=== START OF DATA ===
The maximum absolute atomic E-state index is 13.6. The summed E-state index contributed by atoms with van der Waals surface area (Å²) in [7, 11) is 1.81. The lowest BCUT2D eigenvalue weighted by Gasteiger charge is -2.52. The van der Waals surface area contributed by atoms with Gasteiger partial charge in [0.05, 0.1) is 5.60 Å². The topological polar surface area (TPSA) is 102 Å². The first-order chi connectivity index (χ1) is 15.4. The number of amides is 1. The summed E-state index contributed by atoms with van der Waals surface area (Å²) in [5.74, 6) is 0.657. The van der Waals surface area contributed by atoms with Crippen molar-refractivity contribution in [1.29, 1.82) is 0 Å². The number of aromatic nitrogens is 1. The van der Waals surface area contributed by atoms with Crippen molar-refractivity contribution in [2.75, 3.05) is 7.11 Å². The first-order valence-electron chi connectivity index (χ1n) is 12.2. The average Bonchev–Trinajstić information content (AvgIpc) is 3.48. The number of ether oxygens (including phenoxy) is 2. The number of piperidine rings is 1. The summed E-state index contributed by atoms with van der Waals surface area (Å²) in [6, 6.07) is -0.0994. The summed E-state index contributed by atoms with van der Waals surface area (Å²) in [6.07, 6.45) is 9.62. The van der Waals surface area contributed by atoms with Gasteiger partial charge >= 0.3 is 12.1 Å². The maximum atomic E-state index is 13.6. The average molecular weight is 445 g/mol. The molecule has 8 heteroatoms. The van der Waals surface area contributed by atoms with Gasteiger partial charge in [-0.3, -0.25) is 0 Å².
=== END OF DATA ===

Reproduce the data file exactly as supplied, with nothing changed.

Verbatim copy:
The maximum absolute atomic E-state index is 13.6. The summed E-state index contributed by atoms with van der Waals surface area (Å²) in [7, 11) is 1.81. The lowest BCUT2D eigenvalue weighted by Gasteiger charge is -2.52. The van der Waals surface area contributed by atoms with Gasteiger partial charge in [0.05, 0.1) is 5.60 Å². The topological polar surface area (TPSA) is 102 Å². The first-order chi connectivity index (χ1) is 15.4. The number of amides is 1. The summed E-state index contributed by atoms with van der Waals surface area (Å²) in [5.74, 6) is 0.657. The van der Waals surface area contributed by atoms with Crippen molar-refractivity contribution in [1.29, 1.82) is 0 Å². The number of aromatic nitrogens is 1. The van der Waals surface area contributed by atoms with Crippen molar-refractivity contribution in [2.75, 3.05) is 7.11 Å². The first-order valence-electron chi connectivity index (χ1n) is 12.2. The average Bonchev–Trinajstić information content (AvgIpc) is 3.48. The number of ether oxygens (including phenoxy) is 2. The number of piperidine rings is 1. The summed E-state index contributed by atoms with van der Waals surface area (Å²) in [6, 6.07) is -0.0994. The summed E-state index contributed by atoms with van der Waals surface area (Å²) in [6.07, 6.45) is 9.62. The van der Waals surface area contributed by atoms with Gasteiger partial charge >= 0.3 is 12.1 Å². The maximum atomic E-state index is 13.6. The average molecular weight is 445 g/mol. The molecule has 8 heteroatoms. The van der Waals surface area contributed by atoms with Gasteiger partial charge in [-0.3, -0.25) is 0 Å².